DNA synthesis is reduced in selected fetal tissues during prolonged hypoxemia

S. B. Hooper, A. D. Bocking, S. White, J. R.G. Challis, V. K.M. Han

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Abstract

The effects of 24 h of reduced maternal uterine blood flow (RUBF) on relative DNA synthesis rates in different tissues and on blood glucose and lactate concentrations were studied in fetal sheep. In six sheep, RUBF was induced for 24 h, whereas in another six sheep (controls), uterine blood flow was not reduced. To estimate DNA synthesis rate, [3H]thymidine (1 mCi/kg) was injected intravenously into each fetus 8 h before the end of the 24-h experimental period. Fetal arterial oxygen saturation decreased from 59.1 ± 3.3 to 25.7 ± 5.6% after 1 h of RUBF and remained significantly reduced for the duration of the experiment. Fetal blood lactate concentrations were significantly increased by RUBF from 14.3 ± 6.5 to 57.8 ± 12.4 mg/dl at 1 h and remained elevated, whereas fetal blood glucose concentrations were not affected. A 24-h period of RUBF did not significantly alter fetal body weights, tissue weights, tissue-to-body weight ratios, or tissue DNA content. Over the last 8 h of the 24-h experimental period, RUBF was found to significantly reduce the relative rate of DNA synthesis (as assessed by [3H]thymidine incorporation into DNA) in the lung (104.7 ± 26.6 vs. 17.1 ± 3.1 dpm/μg DNA), quadriceps muscle (92.8 ± 20.7 vs. 14.4 ± 5.3 dpm/μg DNA), and thymus gland (87.5 ± 7.1 vs. 32.9 ± 12.2 dpm/μg DNA). Relative DNA synthesis rates in the fetal liver, kidney, small intestine, cerebral cortex, cerebellum, placenta, thyroid gland, and adrenal gland were not significantly affected by RUBF. In this study, we have shown that DNA synthesis was greatly reduced in selected fetal tissues (lung, quadriceps muscle, and thymus gland) by a 24-h period of RUBF, although it is not known why a reduction was only observed in these tissues.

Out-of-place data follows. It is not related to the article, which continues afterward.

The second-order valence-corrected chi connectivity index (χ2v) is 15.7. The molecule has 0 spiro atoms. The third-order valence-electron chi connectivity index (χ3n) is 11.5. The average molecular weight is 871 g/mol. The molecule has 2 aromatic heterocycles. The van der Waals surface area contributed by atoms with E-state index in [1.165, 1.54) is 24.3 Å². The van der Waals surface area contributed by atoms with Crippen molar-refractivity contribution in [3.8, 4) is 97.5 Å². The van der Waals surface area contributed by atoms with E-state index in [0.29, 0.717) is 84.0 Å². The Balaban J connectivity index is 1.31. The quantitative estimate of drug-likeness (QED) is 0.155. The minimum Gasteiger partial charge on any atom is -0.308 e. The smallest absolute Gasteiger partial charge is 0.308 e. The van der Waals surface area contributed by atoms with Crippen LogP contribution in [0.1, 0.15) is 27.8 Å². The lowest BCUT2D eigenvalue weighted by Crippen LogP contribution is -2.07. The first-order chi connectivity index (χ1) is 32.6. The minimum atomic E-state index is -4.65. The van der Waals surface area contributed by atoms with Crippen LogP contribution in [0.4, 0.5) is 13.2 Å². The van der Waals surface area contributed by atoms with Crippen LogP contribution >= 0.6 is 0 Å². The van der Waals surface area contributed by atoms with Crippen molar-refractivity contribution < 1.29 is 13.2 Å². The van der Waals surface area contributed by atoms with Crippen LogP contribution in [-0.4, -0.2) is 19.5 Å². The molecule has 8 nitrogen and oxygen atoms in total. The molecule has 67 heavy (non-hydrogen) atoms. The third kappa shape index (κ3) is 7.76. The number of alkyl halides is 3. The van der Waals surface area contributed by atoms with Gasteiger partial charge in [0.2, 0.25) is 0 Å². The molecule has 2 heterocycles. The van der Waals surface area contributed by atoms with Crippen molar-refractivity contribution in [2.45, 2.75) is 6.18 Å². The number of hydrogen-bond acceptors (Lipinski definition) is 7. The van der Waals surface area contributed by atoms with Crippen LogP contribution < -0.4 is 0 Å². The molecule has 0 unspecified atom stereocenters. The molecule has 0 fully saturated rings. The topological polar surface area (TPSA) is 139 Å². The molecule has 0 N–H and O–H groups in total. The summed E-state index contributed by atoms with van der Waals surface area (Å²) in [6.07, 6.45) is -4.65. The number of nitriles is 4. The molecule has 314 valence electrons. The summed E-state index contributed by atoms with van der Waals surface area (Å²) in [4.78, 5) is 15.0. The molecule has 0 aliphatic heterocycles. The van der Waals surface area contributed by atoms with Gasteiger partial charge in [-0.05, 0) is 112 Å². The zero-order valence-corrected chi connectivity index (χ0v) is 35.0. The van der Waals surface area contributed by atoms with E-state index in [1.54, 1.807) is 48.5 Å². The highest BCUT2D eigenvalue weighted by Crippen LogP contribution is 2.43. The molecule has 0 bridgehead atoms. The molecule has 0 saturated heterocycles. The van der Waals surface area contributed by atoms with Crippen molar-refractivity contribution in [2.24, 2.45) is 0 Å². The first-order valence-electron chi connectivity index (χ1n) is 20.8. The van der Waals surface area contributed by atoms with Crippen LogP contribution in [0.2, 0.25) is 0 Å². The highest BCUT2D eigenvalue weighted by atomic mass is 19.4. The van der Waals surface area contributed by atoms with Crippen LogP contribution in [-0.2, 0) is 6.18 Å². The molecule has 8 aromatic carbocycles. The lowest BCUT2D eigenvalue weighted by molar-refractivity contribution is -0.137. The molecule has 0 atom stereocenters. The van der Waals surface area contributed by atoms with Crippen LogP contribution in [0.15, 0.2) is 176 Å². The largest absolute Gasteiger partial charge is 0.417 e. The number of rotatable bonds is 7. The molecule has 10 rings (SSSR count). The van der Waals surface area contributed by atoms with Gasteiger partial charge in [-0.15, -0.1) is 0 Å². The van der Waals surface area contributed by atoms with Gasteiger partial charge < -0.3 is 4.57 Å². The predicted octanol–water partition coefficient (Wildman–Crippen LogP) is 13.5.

Original languageEnglish
JournalAmerican Journal of Physiology - Regulatory Integrative and Comparative Physiology
Volume261
Issue number2 30-2
Publication statusPublished - 1 Jan 1991

Keywords

  • Glucose
  • Lactate
  • Reduced uterine blood flow
  • Tritiated thymidine

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